It’s disappointing. I thought she was one of those with whom one couldn’t go wrong. Either I haven’t read enough of her books or it is a one off.

      • I hope, for your reading sake, that it’s just a one off, but over the years I’ve learned that it’s a rare writer who can sustain my interest for their entire careers. Sometimes they just seem to lose it, or have nothing new to say.

        • I find the same thing, Guy, about most writers being unable to sustain the same level throughout their career (or at least unable sustain *my* interest, as you put it, which is probably fairer). I wonder if, with the big-name novelists, fame is a part of the problem. Agents and publishers will put out anything they write, just because it’s got a big name attached and is guaranteed to sell. And they’ll always find plenty of people to give respectful reviews just because of who they are. So, in other words, they’re able to keep writing and publishing books without being made aware of their flaws. If Toni Morrison were at the start of her career, she’d probably have been forced to rework this one several times, and the result may have been a much better book. Not sure. It’s an interesting question, anyway.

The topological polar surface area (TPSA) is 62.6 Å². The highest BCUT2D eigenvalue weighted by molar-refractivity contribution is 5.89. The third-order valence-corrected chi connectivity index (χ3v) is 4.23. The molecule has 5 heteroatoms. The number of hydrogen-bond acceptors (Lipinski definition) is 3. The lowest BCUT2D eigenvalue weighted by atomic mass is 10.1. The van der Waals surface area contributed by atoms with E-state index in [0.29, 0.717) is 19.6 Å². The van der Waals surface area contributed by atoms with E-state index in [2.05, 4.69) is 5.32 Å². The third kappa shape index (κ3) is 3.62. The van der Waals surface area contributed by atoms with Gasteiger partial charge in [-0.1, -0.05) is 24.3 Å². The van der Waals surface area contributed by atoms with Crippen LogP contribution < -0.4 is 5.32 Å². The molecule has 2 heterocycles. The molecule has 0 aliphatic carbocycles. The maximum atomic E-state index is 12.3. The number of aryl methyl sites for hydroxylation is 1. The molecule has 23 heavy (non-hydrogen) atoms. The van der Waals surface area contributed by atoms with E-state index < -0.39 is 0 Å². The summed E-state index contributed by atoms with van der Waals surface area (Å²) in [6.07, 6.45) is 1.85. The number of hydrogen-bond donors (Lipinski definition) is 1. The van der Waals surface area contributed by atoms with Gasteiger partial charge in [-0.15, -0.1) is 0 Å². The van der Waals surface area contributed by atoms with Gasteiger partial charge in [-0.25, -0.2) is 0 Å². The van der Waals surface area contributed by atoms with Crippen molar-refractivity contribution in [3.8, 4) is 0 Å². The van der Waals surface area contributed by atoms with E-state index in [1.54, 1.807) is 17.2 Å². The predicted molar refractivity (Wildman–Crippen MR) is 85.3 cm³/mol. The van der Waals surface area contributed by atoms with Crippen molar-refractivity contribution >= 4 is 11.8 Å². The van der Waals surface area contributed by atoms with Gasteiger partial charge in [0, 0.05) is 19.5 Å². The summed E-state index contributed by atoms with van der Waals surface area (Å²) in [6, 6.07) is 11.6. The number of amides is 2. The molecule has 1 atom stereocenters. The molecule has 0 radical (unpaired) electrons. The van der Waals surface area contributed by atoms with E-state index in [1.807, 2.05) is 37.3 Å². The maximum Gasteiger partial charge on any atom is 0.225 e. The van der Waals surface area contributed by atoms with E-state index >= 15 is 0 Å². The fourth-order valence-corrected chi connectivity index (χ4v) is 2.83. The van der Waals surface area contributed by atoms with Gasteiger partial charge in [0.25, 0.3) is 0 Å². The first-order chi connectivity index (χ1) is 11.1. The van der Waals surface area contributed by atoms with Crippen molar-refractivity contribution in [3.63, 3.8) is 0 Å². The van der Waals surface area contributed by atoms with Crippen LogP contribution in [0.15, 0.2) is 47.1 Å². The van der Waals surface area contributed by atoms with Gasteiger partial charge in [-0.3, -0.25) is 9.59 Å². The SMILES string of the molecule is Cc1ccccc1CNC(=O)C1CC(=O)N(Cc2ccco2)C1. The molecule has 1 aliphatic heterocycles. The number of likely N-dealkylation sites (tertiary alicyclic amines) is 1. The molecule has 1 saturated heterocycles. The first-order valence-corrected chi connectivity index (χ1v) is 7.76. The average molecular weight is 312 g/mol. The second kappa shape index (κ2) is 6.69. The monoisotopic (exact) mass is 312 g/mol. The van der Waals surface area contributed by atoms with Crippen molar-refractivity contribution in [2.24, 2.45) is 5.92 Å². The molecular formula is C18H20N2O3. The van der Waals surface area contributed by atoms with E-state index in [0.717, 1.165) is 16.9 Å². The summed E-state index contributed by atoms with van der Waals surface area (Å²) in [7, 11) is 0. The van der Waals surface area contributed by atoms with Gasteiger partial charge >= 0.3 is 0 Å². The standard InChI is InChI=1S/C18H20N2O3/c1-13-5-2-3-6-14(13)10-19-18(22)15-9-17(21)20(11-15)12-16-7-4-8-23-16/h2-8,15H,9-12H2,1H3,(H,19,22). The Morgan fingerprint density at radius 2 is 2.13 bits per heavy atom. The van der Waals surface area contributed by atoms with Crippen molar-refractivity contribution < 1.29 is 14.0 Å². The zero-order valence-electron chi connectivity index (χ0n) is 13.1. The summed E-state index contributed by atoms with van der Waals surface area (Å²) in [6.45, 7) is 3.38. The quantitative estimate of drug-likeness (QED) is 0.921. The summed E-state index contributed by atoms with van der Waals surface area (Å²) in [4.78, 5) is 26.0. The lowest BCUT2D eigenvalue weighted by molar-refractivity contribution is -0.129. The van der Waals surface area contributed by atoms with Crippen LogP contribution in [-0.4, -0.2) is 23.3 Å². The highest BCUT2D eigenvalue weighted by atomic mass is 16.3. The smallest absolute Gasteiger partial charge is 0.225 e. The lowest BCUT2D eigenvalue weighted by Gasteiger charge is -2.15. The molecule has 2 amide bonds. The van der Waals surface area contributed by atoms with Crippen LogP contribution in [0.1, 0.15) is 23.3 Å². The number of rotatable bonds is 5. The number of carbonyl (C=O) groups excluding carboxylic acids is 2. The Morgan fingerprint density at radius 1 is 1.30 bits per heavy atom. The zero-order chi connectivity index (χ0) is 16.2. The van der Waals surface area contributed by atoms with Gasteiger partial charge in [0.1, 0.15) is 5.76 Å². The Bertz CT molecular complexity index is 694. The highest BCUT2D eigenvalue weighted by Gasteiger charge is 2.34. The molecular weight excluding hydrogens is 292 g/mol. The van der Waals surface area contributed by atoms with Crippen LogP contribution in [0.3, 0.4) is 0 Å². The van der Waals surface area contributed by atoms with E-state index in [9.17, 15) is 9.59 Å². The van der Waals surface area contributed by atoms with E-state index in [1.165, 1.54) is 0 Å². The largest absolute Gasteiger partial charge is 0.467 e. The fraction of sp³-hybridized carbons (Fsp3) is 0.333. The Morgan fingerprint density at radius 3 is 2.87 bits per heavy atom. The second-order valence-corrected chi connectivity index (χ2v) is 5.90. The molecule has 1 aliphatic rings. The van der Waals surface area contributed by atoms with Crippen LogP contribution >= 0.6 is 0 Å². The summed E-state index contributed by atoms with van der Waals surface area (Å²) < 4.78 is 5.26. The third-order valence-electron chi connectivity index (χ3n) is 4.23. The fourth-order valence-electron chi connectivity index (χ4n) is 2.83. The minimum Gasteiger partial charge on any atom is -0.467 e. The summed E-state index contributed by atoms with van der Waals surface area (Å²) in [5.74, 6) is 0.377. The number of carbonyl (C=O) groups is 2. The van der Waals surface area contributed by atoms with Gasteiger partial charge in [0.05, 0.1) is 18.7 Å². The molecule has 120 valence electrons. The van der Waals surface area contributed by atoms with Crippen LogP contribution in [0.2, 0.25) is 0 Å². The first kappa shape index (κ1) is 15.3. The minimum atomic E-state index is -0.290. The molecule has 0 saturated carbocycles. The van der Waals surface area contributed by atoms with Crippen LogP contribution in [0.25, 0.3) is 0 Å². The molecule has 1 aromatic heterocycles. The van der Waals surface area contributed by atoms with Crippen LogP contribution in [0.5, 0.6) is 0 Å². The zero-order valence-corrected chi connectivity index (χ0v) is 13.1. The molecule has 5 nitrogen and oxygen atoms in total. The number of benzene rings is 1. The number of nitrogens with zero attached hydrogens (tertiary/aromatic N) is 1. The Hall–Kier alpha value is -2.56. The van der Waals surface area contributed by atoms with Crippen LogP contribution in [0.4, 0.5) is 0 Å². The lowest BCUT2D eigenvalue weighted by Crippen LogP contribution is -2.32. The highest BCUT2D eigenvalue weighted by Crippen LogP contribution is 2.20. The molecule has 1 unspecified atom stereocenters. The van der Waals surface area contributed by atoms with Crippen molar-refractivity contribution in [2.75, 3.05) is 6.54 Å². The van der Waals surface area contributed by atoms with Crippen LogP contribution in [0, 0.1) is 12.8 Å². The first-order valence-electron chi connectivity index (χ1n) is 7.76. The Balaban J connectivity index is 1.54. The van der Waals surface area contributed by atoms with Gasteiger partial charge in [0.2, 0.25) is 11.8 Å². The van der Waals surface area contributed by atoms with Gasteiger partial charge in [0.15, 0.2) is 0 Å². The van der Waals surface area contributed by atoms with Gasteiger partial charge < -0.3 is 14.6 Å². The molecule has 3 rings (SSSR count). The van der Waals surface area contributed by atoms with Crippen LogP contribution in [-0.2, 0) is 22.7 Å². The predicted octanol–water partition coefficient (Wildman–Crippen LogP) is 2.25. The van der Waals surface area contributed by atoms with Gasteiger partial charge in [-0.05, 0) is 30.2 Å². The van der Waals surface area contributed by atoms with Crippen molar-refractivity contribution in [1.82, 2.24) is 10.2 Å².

Caroline, to answer your original question, I really loved Tar Baby. And my wife always says Song of Solomon is one of her favourite books by any writer. I haven’t read much of Toni Morrison’s later work, but what I have read has disappointed me. Both of those books are going back quite a long way…

          • I might not retunr to her any day soon, but I’ll keep Song of Solomon and Tar Baby in mind. I might even have the latter.
            I suppose the editor was in awe of the name of hoping for big sales anyway. Too bad.

  2. What a shame. A little like Guy, I’ve never read her and have never felt the urge to pick up one of her books. It’s funny how certain authors don’t appeal in spite of significant levels of critical and public praise. Beloved is meant to be a great book though – have you read it?

  3. I’ve only read two of her books – Beloved which I really liked and The Bluest Eye which I thought was great. But even then Toni Morrison hasn’t become a favourite of mine or someone whose books I look out for. Not sure I know why that is but I do know I won’t be adding this to any other Morrison books I do read!